let the music do the talking

#752: Chip Away the Stone

GETTING MORE TALE #752: Chip Away the Stone

I didn’t have any childhood friends who were into Aerosmith.  I had to get into them on my own.

Well, that might not be entirely true.  Next door neighbour George may have been into them, but the rest of us ignored Aerosmith because they were “the band with the singer with the weird lips”.  They weren’t “metal” enough to be in my wheelhouse at that young age.  There wasn’t much Aerosmith being played on MuchMusic in the early 80s.  Maybe “Lightning Strikes”, but that was about it.  The music video with the greasers didn’t appeal to us metal kids.  The Joe Perry Project didn’t do it for us either.  The video with the pink saxophone?  (“Black Velvet Pants”.)  Not metal enough!  We were strict metal heads as kids, and pink saxophones were not metal.

What was it that finally caught my Aero-attention?  Joe Perry’s plexiglas guitar.

This all seems silly from an adult perspective, but we were just kids.  We loved metal, not just for the music but also that all-important image.  Videos were so important to us.  A band not only had to sound cool, but they had to look it.  Aerosmith didn’t look cool to us, with the tights and the lips.  That changed in early ’86.

Ironically enough the video was called “Let the Music Do the Talking”.  It was and is a killer song.  I didn’t know, or care about its history as a song by the Joe Perry Project.  What caught my eye was that guitar.  A transparent guitar?  I’d never seen anything like that before.  My best friend Bob and I were obsessed with unusual guitars.

“I have to tape this and show it to Bob,” I said.

The video itself was pretty cool.  A group of bootleggers snuck a camera into a concert to make their own video.  It was a glimpse at an adult activity we’d yet to experience: the live concert.  “Let the Music Do the Talking” made concerts look just as cool as we imagined they would be.  There was even a twist ending.  And like that, Aerosmith began to chip away the walls around me.  Once they got me to pay attention, I was loving the song!  Sure it wasn’t “metal”, but it was fast and rocked hard.  The singer may have looked kind of weird, but the guitar player was cool as hell!  I’d never seen anyone use a slide before.  Watching Joe Perry hammering away at that clear guitar gave me a million new air guitar moves.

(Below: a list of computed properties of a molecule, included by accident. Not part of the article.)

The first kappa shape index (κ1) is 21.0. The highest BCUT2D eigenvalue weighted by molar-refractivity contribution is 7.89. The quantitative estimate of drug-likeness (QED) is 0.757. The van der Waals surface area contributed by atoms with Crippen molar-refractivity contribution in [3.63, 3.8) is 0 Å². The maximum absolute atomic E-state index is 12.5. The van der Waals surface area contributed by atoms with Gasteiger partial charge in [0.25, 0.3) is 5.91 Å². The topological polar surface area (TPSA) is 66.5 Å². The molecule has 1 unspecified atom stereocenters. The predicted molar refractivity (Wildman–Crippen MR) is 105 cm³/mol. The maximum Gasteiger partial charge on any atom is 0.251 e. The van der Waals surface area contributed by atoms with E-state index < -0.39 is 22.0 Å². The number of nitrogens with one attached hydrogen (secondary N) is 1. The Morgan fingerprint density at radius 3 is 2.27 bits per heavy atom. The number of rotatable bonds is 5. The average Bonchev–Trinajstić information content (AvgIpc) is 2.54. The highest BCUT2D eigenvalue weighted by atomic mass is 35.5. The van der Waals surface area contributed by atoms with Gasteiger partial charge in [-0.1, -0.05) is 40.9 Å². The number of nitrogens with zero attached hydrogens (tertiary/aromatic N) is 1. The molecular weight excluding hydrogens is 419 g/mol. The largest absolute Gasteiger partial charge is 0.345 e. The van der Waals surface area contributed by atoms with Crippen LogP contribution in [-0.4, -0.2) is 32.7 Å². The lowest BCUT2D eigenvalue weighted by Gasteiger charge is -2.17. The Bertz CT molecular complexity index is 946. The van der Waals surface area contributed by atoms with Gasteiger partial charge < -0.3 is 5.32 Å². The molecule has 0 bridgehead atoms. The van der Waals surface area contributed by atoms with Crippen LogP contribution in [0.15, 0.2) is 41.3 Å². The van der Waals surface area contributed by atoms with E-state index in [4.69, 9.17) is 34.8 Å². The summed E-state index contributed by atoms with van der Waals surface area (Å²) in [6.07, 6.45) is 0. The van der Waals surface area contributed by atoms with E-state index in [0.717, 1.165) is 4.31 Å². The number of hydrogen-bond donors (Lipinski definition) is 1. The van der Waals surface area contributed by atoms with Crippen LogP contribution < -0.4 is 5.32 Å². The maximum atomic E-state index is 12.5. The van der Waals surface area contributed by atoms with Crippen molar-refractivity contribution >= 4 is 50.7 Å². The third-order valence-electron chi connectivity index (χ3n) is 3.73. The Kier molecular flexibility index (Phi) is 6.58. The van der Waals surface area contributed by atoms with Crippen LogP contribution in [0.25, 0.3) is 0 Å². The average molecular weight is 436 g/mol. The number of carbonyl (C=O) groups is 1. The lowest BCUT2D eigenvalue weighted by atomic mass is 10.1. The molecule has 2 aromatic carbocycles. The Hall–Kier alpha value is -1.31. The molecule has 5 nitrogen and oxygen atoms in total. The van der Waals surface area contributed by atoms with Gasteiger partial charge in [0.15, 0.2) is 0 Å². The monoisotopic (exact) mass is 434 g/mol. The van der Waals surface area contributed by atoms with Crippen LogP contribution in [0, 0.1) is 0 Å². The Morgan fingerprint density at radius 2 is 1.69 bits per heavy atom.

What came next was “Walk This Way” with Run DMC, Permanent Vacation and mainstream recognition.  Before long everybody was into Aerosmith (again).  “Angel” came out when I was really into ballads, and it was a fantastic ballad.  On a kid’s allowance, I wasn’t able to get the album for many years, but Aerosmith were still on my radar.

Only a year after Permanent Vacation came the song that I grew to love the most.  What came out a year after Permanent Vacation, you may be asking?

Many people didn’t catch the 1988 release of Gems.  It was on their former record label Columbia and didn’t get a lot of notice.  What Gems had wasn’t a new song, just an obscure one dusted off:  “Chip Away the Stone”.

Written by Richie Supa, “Chip Away the Stone” is one of a few hit songs the guitarist gave to Aerosmith.  Others like “Amazing” might be more well-know, but “Chip Away” is special.  When the music video hit in late ’88, Supa was featured in it via archival footage (look for the guy with the moustache).  If anyone knew “Chip Away” in ’88 prior to Gems, it would have been through their album Live! Bootleg.  The studio version was only available on a rare single!  If you were a kid living in Kitchener in the late 80s, good luck finding it, or even knowing it existed.  For us, and the majority of fans, “Chip Away the Stone” was a brand new song.

I was getting into piano in rock songs around this time too.  “Chip Away the Stone” had just a hint of boogie-woogie and it hit the right chords for me.  Even though I was expanding my musical horizons slowly but surely, the music video still had a huge impact.  Considering it was made up of old live footage, it was surprisingly well edited, fresh and cutting-edge.  The shots of the piano were spliced to look like somebody was playing on one super-long piano keyboard.  I assumed it was Richie Supa playing piano:  the credits are unclear.  Either way, that video got me deeper into Aerosmith.  Way deeper.